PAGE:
"Sweetheart. What's up?" The husband's voice as he answered his cell phone was hushed, and a little stressed. "Oh, I was just thinking about dinner and wondered if you'd like to barbecue this evening. If you want steak, I can stop by the supermarket and -- " "Can we talk about this later?" "Well, sure," the wife said, a little hurt. "It's just that it's Friday night and -- " "Sweetheart," he said firmly, his voice still lowered. "Not now. Please. I'll call you back." The man hung up and went back to a tense budget meeting at the Washington think tank where he works. He'd been yanked from serious affairs by her frivolous query, made to feel bad for hurrying her off the phone, and, truth be told, it rankled. His well-meaning wife, meanwhile, who recounted the exchange to me the next day, returned to her own domestic business feeling rebuffed and rather bruised. She'd been trying to do something nice for him and the children. Was that so wrong? Telephone protocol: It's a subject that seems to bedevil every marriage at some point. One spouse calls the other at a bad time. The interrupted spouse reacts abruptly, and with perhaps less tenderness than the caller expects. Each hangs up the phone feeling affronted and a bit irritated. And if the couple isn't careful, the incident gets slipped into that invisible dossier where each keeps a record of the other's transgressions. Ease of communication is a wonderful feature of modernity but it does, for people who share lives and homes, raise irksome questions. Should spouses be available at all times to one another? Is it OK to ring your beloved at work with a trivial thought, or an anecdote about something sweet a child just said? If not, how serious does the matter have to be to justify interrupting the other person's day? And is it ever acceptable to hit "ignore" on your cell phone when the person who's trying to reach you is your helpmeet, your soul mate, and the father/mother of your children? After stewing all day, that evening after dinner (not steak; he never did call her back) the injured wife raised the issue. "If you were in a meeting, why did you pick up the phone?" "Because If I didn't, you would worry," he said reasonably. "And you would keep calling. You would try my office line. Then you'd call my secretary. Then you would start texting me." "You make it sound like I'm a stalker!" his wife said, a touch resentfully. "I just get anxious when I can't get in touch with you." "Well, I know." "I mean, what if it were an emergency? What if something happened with the children?" "That's why I picked up the phone." "But ... it wasn't an emergency," she admitted sheepishly. "No, it was barbecue," he said, and they both laughed. For this couple at least, there would be no fresh entry in the invisible dossier. Not this time, anyway.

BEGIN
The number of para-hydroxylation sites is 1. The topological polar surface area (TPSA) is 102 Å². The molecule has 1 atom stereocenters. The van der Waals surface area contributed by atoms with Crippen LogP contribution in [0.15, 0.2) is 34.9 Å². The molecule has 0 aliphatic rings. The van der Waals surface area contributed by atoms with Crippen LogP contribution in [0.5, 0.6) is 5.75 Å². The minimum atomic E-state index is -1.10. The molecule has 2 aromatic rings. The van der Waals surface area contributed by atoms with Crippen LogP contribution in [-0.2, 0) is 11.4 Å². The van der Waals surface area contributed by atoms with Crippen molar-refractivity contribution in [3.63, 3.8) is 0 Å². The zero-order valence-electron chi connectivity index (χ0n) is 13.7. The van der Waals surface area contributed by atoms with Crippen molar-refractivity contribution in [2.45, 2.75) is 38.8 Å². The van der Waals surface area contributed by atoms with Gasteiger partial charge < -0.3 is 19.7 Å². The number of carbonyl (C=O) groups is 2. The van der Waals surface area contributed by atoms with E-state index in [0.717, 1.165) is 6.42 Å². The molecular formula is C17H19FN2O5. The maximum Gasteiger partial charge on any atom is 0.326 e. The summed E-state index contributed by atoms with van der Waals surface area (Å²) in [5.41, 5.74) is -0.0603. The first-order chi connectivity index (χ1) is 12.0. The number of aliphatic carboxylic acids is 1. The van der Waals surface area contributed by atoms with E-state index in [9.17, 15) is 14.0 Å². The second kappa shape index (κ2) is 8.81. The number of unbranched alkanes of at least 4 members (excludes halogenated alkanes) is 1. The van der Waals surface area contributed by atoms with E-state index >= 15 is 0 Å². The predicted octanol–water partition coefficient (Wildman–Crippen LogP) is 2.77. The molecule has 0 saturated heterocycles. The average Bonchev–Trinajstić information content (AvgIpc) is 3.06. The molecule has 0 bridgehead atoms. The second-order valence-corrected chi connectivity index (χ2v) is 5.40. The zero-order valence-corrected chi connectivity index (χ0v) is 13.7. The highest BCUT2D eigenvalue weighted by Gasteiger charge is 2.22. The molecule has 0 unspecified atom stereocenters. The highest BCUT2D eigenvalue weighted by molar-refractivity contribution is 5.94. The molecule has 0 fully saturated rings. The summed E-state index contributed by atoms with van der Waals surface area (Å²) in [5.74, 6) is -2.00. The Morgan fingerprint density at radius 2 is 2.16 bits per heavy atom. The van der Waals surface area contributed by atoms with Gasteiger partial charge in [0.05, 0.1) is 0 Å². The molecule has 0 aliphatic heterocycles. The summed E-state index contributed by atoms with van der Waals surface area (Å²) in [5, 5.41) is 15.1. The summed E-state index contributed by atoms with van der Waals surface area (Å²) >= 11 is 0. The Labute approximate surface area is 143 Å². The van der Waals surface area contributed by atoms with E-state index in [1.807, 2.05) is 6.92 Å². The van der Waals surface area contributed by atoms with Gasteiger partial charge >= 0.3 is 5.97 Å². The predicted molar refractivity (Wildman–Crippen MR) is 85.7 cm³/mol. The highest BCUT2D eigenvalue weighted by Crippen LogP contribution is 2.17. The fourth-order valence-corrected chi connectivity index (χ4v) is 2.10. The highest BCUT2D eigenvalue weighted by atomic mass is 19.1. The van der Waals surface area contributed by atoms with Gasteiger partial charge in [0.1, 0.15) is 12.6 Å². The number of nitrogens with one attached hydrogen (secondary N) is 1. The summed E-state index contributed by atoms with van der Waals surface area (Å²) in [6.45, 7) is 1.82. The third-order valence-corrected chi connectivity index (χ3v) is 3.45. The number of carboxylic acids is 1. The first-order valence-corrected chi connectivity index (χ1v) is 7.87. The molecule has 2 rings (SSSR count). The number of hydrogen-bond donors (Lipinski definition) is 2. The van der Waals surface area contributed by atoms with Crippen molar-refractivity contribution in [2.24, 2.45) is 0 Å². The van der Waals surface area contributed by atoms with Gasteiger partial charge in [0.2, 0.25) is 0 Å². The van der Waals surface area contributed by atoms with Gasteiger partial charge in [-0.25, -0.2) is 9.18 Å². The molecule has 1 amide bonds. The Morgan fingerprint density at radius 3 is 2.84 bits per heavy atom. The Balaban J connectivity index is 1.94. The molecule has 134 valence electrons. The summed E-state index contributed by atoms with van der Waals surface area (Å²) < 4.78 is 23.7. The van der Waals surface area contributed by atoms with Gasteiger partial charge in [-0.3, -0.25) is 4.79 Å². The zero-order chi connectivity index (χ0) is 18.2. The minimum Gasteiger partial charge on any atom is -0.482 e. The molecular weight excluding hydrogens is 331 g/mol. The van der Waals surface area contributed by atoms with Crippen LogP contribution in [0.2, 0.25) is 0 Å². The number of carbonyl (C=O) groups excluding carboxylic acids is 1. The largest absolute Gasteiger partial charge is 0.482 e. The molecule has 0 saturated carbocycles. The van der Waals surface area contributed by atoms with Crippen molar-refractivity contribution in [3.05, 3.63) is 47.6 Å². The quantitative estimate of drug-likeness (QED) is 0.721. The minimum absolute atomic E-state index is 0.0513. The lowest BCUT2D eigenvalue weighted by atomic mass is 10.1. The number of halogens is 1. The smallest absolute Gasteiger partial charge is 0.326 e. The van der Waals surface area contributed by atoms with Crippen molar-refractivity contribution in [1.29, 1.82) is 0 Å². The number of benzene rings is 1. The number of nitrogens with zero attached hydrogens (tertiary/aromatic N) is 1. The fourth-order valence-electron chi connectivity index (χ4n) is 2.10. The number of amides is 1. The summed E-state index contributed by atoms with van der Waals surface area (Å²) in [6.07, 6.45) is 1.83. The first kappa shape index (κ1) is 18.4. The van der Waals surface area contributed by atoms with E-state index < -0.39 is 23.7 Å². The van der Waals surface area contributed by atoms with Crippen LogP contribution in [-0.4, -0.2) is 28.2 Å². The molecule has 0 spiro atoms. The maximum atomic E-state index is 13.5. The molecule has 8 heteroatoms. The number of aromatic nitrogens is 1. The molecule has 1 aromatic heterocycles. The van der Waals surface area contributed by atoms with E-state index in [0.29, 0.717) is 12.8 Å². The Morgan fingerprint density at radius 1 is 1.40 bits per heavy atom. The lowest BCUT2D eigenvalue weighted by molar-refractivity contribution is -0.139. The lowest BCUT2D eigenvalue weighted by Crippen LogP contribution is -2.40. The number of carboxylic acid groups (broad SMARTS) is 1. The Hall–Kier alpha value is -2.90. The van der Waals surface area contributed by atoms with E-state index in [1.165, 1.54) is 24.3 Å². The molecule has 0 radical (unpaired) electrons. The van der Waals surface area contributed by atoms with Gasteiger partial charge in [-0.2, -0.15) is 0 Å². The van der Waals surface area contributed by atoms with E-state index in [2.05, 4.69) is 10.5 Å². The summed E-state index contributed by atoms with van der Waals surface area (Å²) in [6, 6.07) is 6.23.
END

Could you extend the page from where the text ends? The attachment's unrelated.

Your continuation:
Meghan Cox Gurdon's column appears on Sunday and Thursday. She can be contacted at ">mgurdon@washingtonexaminer.com.